By Mr. Eric Hortin (NETCOM)September 6, 2013
FORT HUACHUCA, Ariz. (Sept. 6, 2013) -- For the most part, the moderate Arizona weather makes motorcycle riding a year-round activity. Add to that the freedom that comes with more relaxed laws in regards to protective equipment wear, and it's not surprising to see riders in shorts, T-shirts, tennis shoes and no helmet. While it may be state legal, for Soldier riders it is not.
Department of Defense Instruction 6055.04, DOD Traffic Safety Program, requires service members to wear helmets, eye protection, gloves, sturdy footwear and protective clothing. Not knowing the regulations and effectively emphasizing this requirement is a challenge to leadership… made even harder if the leaders are not riders themselves.
"The biggest challenge that non-riding leaders can face is the problem of how to advise a Soldier on a piece of equipment that they themselves are not familiar with," said Master Sgt. Brian O'Leary, Headquarters Company, U.S. Army Network Enterprise Technology Command. "This is why programs are designed to train non-riding leaders, like the one here at NETCOM, are so important to the safety of Army motorcyclists."
Getting non-riding leaders familiar with the inspections and gear riders use is what O'Leary set out to accomplish Aug. 26, during a training session at the Digital Training Facility in Greely Hall. The training was a combination of classroom presentation courtesy of the Army Safety Center, and hands-on training with motorcycles brought in by volunteers.
A portion of the classroom presentation focused on the kinds of personal protective equipment used by riders, and the kinds of equipment that shouldn't be used. Novelty helmets, O'Leary noted, have far less protection than is required for Department of Transportation certification. Soldiers who use gear that doesn't meet requirements may be in for an unpleasant surprise if something unforeseen happens.
"Soldiers and families can be denied benefits if the line of duty investigation shows they were not following DoD requirements," said Jeff Speer, NETCOM Safety Office.
Additionally, properly worn protective gear can greatly increase the chance of surviving an accident. According to the Motorcycle Safety Foundation, study researchers analyzed 3,600 police reports of on-highway Motorcycle crashes and determined that helmets save lives by reducing the occurrence of head injuries, and that the wearing of a helmet does not reduce essential vision or hearing.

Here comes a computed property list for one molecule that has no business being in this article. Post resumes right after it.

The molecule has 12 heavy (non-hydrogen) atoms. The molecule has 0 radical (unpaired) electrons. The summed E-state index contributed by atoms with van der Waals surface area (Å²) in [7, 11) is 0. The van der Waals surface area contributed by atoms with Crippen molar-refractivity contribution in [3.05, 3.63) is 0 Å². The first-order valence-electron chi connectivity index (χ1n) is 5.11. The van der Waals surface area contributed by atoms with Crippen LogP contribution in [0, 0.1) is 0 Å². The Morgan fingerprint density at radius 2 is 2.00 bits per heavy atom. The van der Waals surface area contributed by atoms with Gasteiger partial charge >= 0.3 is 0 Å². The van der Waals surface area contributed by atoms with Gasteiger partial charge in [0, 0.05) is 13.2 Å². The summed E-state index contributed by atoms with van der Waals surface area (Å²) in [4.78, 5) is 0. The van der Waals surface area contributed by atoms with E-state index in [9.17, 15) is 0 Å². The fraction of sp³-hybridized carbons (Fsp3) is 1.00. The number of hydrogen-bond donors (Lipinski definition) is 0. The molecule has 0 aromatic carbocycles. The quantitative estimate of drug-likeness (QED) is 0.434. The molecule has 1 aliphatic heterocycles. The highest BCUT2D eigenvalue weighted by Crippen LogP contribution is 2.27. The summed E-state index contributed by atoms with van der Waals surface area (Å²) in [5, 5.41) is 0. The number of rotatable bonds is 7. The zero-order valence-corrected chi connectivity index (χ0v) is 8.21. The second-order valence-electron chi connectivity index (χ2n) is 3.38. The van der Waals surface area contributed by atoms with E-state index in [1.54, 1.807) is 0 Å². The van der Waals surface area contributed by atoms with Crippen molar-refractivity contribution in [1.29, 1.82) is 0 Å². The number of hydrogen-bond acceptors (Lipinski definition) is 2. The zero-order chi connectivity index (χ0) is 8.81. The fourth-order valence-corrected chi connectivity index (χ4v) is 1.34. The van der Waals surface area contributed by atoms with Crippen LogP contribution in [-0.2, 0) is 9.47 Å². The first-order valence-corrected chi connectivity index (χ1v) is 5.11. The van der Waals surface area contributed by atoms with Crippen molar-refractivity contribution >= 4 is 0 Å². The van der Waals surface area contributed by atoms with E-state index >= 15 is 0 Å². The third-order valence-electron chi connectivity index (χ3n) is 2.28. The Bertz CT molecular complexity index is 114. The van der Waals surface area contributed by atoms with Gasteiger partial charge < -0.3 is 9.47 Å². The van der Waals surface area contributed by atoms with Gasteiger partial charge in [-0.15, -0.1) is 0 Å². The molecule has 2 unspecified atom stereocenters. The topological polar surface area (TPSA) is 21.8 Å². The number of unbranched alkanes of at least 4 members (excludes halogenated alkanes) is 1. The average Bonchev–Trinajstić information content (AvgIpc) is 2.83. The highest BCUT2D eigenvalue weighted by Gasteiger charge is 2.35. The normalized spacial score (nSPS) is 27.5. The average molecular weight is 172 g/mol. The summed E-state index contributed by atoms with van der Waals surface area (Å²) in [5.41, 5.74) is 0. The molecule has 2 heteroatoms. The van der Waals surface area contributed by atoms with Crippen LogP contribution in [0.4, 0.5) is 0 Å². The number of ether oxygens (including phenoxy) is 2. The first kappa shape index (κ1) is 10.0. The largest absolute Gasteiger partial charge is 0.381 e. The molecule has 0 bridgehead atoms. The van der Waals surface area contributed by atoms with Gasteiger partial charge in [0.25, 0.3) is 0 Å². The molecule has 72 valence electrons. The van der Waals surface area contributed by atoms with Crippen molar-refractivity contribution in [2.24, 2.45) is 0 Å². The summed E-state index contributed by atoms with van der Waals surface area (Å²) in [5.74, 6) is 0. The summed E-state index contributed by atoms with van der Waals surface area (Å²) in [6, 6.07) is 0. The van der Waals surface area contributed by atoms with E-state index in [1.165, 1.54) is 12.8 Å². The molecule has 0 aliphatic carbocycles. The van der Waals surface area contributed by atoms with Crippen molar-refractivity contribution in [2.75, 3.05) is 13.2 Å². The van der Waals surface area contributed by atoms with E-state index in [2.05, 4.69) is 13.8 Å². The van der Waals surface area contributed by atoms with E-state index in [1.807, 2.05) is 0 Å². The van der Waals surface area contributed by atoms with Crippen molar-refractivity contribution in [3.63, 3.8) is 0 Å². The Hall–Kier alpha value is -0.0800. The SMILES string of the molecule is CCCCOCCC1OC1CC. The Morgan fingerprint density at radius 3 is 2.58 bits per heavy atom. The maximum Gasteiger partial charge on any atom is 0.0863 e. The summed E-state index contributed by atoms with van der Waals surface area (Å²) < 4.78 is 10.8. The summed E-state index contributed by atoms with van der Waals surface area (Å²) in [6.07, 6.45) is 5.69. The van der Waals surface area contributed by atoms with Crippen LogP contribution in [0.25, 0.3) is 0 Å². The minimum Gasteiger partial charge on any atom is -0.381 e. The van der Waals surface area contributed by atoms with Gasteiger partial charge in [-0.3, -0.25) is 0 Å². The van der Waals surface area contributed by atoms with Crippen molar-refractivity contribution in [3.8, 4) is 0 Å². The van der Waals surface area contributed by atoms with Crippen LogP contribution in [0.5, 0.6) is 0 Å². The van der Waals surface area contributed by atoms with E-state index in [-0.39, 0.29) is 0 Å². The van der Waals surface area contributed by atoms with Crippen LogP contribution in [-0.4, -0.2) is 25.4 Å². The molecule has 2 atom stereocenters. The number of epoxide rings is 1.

Along with the discussion of protective equipment, attendees were introduced to varying state laws, leader and rider responsibilities, and proper inspection and maintenance of motorcycles. It is the inspection of equipment that is most essential, O'Leary said.
"Mechanical failures can lead to a serious accident on a motorcycle," O'Leary said. "Some of the main culprits of these accidents are defective or worn tires, poorly maintained chains, and engine failures leading to seizing or locking while in motion."
Members of the NETCOM team taking the class were given the MSF maintenance checklist -- commonly referred to as TCLOCK (tires, controls, lights, oil, chassis, and kickstand) -- to inspect the individual bikes brought to the class. Not only did the participants inspect the motorcycles, they were able to see four different motorcycles to help them understand the differences between each of them. Along with a sport bike and cruisers, there was a fully customized motorcycle to show the extent riders are able to modify their rides.
Measuring tread depth, checking oil and looking for cracks and corrosion on the chassis, participants looked over the motorcycles with the owners standing by and showing them the locations of the different areas they were to inspect.
"The first thing that caught my attention was the vast differences in the motorcycles," said Sgt. Maj. St. Claire Allen, NETCOM Operations. "Although three of the four bikes for inspection were cruisers, each one was different and each posed different challenges with locating their inspectable items. This training gave me hands-on experience with locating inspectable items and allowed experienced riders to 'school me' on what to look for when conducting my inspections."